In the last day, that great day of the feast, Jesus stood and cried, saying, If any man thirst, let him come to me, and drink.…
Jesus uttered forth this cry on the great day of the feast - a time of ceasing from work, a time of solemn assembly. Quietly as Jesus had gone up to the feast, by this time he had become the Centre of a vast concourse. Because the concourse would be vast and not over quiet, and also because his message, if important, was tremendously important, he cried. We feel that, in doing this, that voice which spake as never man spake would only rise from sweetness to sublimity.
I. WHY DID JESUS PUT HIS INVITATION IN THIS PARTICULAR WAY? It could hardly be because of the present surroundings of the people. Jerusalem was plentifully supplied with water. Not a soul in the crowd but could get a drink very quickly. The main reason must be found in the feast which had brought the people together. It was the feast instituted to commemorate the forty years in the wilderness, and serious people would call to mind all the events of that period. Prominent among the experiences of wandering Israel was the miraculous supply of water. Where would the people have been but for the God who turned bitter waters into sweet, and made springs to burst forth in the desert? Thus the observers of the feast would be led to think of the intenser thirst of the inward man. Jesus tried to put the truth in every possible way. What did not catch the experience of one would catch that of another. Not everybody would this appeal of the Lord touch. They would not have been through the experiences and reflections which gave a proper feeling of the urgency and the pain of thirst. But if in all that crowd hearing the cry of Jesus there was but one, only one, who had known the agonies of thirst far away in some sandy waste where no water was, it was worth while for Jesus to shout aloud so that that single man might hear.
II. How THIS INVITATION IS TO BE MADE ATTRACTIVE TO US. We know nothing by our own experience of dry and thirsty lands. Wander anywhere through broad England and you can get a drink of water for the asking. We may sometimes have been inconvenienced a little, but that is no sufficient experience of thirst which lasts only for an hour or two. Reading accounts of some shipwrecks, we may gather a little of the feeling. Coleridge puts it thus in 'The Ancient Mariner' — "Water, water, everywhere, Nor any drop to drink." Of all the physical wants man can feel, none is capable of being raised to such a pitch of intensity as the want of water. So, down underneath the figure Jesus employs, there is a suggestion of the terrible suffering some have to undergo in finding spiritual truth and peace. As few comparatively know the full suffering of bodily thirst, so few comparatively know the full suffering of spiritual thirst. Few know such a state of heart as would warrant them in saying that their souls thirst for God. The way of agony is the way some must travel before they can be filled with the fulness of God. But intense agony in the sphere of the spiritual, as in the sphere of the natural, must be an exceptional thing. Yet who can tell but he may illustrate the exceptional, and so need to get guidance through the word of Jesus here? There are many things that say, "If any man thirst, let him come unto me, and drink." Then the thirsty drink, and find their thirst unquenched and intensified. We may have our natural Elims. What if they change to Marahs? What if the rushing stream dries away to a few tantalizing and useless drops? - Y.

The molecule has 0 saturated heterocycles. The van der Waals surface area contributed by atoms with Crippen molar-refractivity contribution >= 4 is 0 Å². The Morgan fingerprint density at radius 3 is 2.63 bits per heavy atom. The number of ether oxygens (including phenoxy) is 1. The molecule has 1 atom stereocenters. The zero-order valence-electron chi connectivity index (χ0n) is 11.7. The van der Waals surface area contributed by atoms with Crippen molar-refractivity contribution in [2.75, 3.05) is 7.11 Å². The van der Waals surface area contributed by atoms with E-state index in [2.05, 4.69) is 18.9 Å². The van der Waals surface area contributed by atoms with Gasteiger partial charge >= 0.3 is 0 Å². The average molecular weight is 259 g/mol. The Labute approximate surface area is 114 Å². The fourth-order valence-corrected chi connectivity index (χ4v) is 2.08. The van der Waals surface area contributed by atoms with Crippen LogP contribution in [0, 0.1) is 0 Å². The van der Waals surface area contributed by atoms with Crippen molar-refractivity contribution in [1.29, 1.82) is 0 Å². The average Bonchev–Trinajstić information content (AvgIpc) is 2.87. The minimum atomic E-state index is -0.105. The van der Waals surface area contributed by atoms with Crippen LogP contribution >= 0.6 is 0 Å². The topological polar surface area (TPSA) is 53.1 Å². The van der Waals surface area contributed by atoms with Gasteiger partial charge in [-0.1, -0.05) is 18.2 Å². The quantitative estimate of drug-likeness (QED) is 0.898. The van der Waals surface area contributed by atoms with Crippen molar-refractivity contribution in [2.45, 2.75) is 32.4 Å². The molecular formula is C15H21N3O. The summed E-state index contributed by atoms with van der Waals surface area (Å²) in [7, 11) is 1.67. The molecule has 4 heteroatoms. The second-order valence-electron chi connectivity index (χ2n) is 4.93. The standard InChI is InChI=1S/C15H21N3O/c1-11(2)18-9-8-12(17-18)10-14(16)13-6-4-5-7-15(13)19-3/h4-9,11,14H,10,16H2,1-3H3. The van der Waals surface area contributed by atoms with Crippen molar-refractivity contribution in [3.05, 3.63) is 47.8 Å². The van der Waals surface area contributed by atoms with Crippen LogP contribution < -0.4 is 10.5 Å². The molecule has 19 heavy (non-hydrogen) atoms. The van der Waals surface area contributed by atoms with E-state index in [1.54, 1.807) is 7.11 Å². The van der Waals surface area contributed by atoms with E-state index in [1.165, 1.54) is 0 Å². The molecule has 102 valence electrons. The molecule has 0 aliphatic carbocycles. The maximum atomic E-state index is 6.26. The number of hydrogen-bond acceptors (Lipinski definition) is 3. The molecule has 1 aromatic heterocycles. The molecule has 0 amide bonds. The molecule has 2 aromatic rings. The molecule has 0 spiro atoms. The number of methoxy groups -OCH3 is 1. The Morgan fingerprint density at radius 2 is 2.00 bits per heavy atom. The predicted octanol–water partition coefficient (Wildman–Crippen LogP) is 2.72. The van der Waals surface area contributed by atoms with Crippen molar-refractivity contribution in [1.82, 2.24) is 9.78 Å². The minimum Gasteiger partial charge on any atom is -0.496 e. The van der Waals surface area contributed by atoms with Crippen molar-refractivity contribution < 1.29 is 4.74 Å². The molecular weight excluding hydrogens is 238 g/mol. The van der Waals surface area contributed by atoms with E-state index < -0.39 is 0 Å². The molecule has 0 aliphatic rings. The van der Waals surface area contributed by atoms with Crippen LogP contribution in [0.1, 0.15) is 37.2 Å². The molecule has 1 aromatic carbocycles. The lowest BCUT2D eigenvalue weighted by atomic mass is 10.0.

Parallel VersesKJV: In the last day, that great day of the feast, Jesus stood and cried, saying, If any man thirst, let him come unto me, and drink.